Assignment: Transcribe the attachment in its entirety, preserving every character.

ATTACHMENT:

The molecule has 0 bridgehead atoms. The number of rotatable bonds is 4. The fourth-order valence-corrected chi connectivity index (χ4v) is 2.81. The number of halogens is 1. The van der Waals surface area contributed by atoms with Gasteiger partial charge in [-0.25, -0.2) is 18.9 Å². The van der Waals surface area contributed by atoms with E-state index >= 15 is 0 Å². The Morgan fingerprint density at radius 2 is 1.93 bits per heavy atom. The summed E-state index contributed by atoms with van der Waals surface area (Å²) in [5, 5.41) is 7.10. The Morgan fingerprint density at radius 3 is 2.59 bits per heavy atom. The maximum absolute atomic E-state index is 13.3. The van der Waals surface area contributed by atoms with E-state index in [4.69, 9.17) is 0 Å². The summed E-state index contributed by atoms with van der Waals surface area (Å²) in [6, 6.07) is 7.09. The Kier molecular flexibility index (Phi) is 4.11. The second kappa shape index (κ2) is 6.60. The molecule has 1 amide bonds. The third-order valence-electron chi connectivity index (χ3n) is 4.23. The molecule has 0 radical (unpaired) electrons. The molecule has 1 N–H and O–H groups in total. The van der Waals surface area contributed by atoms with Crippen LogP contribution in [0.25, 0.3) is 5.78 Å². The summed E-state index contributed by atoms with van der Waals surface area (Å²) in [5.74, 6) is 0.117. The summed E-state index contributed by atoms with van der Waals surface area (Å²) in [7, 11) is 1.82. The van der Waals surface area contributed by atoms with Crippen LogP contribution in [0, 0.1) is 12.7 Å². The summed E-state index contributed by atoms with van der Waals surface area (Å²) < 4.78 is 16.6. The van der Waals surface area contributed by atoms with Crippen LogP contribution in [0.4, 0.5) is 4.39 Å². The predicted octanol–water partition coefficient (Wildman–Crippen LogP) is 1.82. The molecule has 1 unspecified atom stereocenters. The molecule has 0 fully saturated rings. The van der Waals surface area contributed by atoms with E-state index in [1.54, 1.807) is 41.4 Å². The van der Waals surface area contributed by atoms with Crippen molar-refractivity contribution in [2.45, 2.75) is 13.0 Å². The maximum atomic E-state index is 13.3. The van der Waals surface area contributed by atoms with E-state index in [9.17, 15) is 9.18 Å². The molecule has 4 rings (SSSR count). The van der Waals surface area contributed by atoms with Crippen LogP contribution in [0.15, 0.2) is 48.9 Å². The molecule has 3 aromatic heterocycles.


The molecule has 0 bridgehead atoms. The number of rotatable bonds is 4. The fourth-order valence-corrected chi connectivity index (χ4v) is 2.81. The number of halogens is 1. The van der Waals surface area contributed by atoms with Gasteiger partial charge in [-0.25, -0.2) is 18.9 Å². The van der Waals surface area contributed by atoms with E-state index >= 15 is 0 Å². The Morgan fingerprint density at radius 2 is 1.93 bits per heavy atom. The summed E-state index contributed by atoms with van der Waals surface area (Å²) in [5, 5.41) is 7.10. The Morgan fingerprint density at radius 3 is 2.59 bits per heavy atom. The maximum absolute atomic E-state index is 13.3. The van der Waals surface area contributed by atoms with E-state index in [4.69, 9.17) is 0 Å². The summed E-state index contributed by atoms with van der Waals surface area (Å²) in [6, 6.07) is 7.09. The Kier molecular flexibility index (Phi) is 4.11. The second kappa shape index (κ2) is 6.60. The molecule has 1 amide bonds. The third-order valence-electron chi connectivity index (χ3n) is 4.23. The molecule has 0 radical (unpaired) electrons. The molecule has 1 N–H and O–H groups in total. The van der Waals surface area contributed by atoms with Crippen LogP contribution in [0.25, 0.3) is 5.78 Å². The summed E-state index contributed by atoms with van der Waals surface area (Å²) in [5.74, 6) is 0.117. The summed E-state index contributed by atoms with van der Waals surface area (Å²) in [7, 11) is 1.82. The van der Waals surface area contributed by atoms with Crippen LogP contribution in [0, 0.1) is 12.7 Å². The summed E-state index contributed by atoms with van der Waals surface area (Å²) < 4.78 is 16.6. The van der Waals surface area contributed by atoms with Crippen LogP contribution in [0.4, 0.5) is 4.39 Å². The predicted octanol–water partition coefficient (Wildman–Crippen LogP) is 1.82. The molecule has 1 unspecified atom stereocenters. The molecule has 0 fully saturated rings. The van der Waals surface area contributed by atoms with E-state index in [1.54, 1.807) is 41.4 Å². The van der Waals surface area contributed by atoms with Crippen molar-refractivity contribution in [2.45, 2.75) is 13.0 Å². The maximum atomic E-state index is 13.3. The van der Waals surface area contributed by atoms with E-state index in [9.17, 15) is 9.18 Å². The molecule has 4 rings (SSSR count). The van der Waals surface area contributed by atoms with Crippen LogP contribution in [0.15, 0.2) is 48.9 Å². The molecule has 3 aromatic heterocycles.